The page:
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Giving control away: why the new Pacific trade deal threatens our rights and laws

Published date
Just before the Easter break, the government quietly announced the UK would be joining the CPTPP Pacific trade agreement.

CPTPP stands for the Comprehensive and Progressive Transpacific Partnership: a trade deal that was agreed between Australia, Brunei, Canada, Chile, Japan, Malaysia, Mexico, New Zealand, Peru, Singapore and Vietnam in 2018.

Many commentators have noted CPTPP will have minimal economic benefits, even by the government’s own analysis.   

Worse than this, though is that the agreement also poses a real threat to decent jobs, workers’ rights and sovereignty.  

A threat to sovereignty

CPTPP includes a type of corporate court system: the Investor-State Dispute Settlement (ISDS). 

This notorious system allows foreign companies to sue the governments for any actions that they argue could affect their profits. 

In the past, this court system has been used to challenge increases in the minimum wage and countries’ attempts to bring public services back into public ownership. 

What is astonishing is that the government did not have to subject itself to such legal shackles.  When New Zealand joined CPTPP it opted out of the ISDS system with the countries that invested most in New Zealand. 

But the UK government asked for no such exemption.   

As a result, rather than ‘taking back control’, with CPTPP the government is handing multinational corporations huge powers to challenge and potentially overturn UK laws.   

A threat to rights

CPTPP includes countries where workers’ rights are not respected, like Vietnam where independent unions are banned, and Malaysia where migrant workers are subject to forced labour. 

CPTPP will mean a race to the bottom for workers and drive unfair competition by making it easier for goods that are made with exploited labour to be dumped on the UK market and make it easier for unethical companies and investors to do business with countries where it’s easier to exploit workers.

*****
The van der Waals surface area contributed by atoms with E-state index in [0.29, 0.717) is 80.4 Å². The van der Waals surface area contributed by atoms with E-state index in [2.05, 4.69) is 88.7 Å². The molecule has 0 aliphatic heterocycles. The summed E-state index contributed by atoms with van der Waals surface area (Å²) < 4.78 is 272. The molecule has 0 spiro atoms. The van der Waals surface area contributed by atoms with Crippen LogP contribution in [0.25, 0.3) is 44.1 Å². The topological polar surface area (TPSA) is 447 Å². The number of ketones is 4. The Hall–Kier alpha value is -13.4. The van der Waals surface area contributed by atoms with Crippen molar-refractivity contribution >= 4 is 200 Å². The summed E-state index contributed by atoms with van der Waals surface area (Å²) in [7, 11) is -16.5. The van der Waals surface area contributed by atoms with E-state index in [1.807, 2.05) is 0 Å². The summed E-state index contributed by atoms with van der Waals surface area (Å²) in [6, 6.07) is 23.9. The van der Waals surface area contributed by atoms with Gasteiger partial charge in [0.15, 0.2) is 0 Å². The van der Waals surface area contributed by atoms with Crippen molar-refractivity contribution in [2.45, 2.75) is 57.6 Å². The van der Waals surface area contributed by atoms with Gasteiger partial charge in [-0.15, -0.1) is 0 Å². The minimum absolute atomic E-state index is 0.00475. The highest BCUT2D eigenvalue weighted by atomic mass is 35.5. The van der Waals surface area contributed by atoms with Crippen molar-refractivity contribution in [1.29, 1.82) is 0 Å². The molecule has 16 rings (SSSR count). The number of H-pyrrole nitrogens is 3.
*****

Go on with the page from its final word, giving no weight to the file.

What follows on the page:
Meanwhile, the ISDS court system means protections to workers’ rights, such as those around safe working hours, in the UK could be challenged by multinational corporations who can argue that the protections threaten their profits. 

A threat to jobs

Jobs in manufacturing in the UK are already being threatened by cheap imports of goods such as steel and aluminium from Vietnam.   

Some of these goods are actually produced in China but routed through Vietnam to avoid the anti-dumping tariffs that the UK has on Chinese goods.   

One of the reasons these goods are so cheap is that they are made by workers who are paid too little and pushed to work in exploitative conditions – independent trade unions are banned in both China and Vietnam, so workers have no collective voice and less power.   

CPTPP is likely to increase the dumping of goods from Vietnam by providing it with more access to the UK market. 

This puts good, unionised jobs in steel, aluminium and other UK manufacturing industries at risk. 

Time to take action

It’s clear CPTPP is a disaster for workers’ rights, good jobs and democratic decision making in the UK.  

The good news is, there is still time to stop the agreement.     

Laws need to be passed by parliament before the agreement comes into force.   

If enough MPs oppose the agreement, we can stop it. 

The CPTPP bill is expected to come before parliament in the autumn so now is the time to get in touch with your MP telling them why this is a bad deal for workers and why they should vote against it.

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